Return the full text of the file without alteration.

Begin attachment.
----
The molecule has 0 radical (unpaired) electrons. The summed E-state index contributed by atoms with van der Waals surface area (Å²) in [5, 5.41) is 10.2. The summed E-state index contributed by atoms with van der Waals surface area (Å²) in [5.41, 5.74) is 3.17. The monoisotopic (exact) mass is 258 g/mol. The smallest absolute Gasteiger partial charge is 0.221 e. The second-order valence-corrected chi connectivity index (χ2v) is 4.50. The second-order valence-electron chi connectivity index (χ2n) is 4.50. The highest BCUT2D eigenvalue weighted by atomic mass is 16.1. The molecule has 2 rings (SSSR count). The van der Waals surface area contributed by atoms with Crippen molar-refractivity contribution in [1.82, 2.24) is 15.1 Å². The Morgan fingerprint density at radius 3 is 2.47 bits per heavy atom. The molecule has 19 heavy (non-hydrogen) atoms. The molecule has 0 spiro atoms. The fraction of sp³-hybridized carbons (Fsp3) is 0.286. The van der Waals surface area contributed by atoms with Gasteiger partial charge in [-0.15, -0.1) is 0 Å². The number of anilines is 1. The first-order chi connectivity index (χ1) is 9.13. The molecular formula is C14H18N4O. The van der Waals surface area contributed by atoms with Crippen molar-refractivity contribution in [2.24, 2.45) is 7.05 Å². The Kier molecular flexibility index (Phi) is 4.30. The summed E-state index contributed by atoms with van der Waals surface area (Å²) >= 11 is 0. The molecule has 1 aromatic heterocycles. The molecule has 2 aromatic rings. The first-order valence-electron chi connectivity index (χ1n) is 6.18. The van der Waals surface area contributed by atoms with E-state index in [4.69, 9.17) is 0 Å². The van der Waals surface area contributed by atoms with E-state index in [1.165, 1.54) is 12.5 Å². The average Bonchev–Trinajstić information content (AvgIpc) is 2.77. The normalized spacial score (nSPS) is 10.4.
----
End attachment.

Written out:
The molecule has 0 radical (unpaired) electrons. The summed E-state index contributed by atoms with van der Waals surface area (Å²) in [5, 5.41) is 10.2. The summed E-state index contributed by atoms with van der Waals surface area (Å²) in [5.41, 5.74) is 3.17. The monoisotopic (exact) mass is 258 g/mol. The smallest absolute Gasteiger partial charge is 0.221 e. The second-order valence-corrected chi connectivity index (χ2v) is 4.50. The second-order valence-electron chi connectivity index (χ2n) is 4.50. The highest BCUT2D eigenvalue weighted by atomic mass is 16.1. The molecule has 2 rings (SSSR count). The van der Waals surface area contributed by atoms with Crippen molar-refractivity contribution in [1.82, 2.24) is 15.1 Å². The Morgan fingerprint density at radius 3 is 2.47 bits per heavy atom. The molecule has 19 heavy (non-hydrogen) atoms. The molecule has 0 spiro atoms. The fraction of sp³-hybridized carbons (Fsp3) is 0.286. The van der Waals surface area contributed by atoms with Gasteiger partial charge in [-0.15, -0.1) is 0 Å². The number of anilines is 1. The first-order chi connectivity index (χ1) is 9.13. The molecular formula is C14H18N4O. The van der Waals surface area contributed by atoms with Crippen molar-refractivity contribution in [2.24, 2.45) is 7.05 Å². The Kier molecular flexibility index (Phi) is 4.30. The summed E-state index contributed by atoms with van der Waals surface area (Å²) >= 11 is 0. The molecule has 1 aromatic heterocycles. The molecule has 2 aromatic rings. The first-order valence-electron chi connectivity index (χ1n) is 6.18. The van der Waals surface area contributed by atoms with E-state index in [4.69, 9.17) is 0 Å². The van der Waals surface area contributed by atoms with E-state index in [1.165, 1.54) is 12.5 Å². The average Bonchev–Trinajstić information content (AvgIpc) is 2.77. The normalized spacial score (nSPS) is 10.4.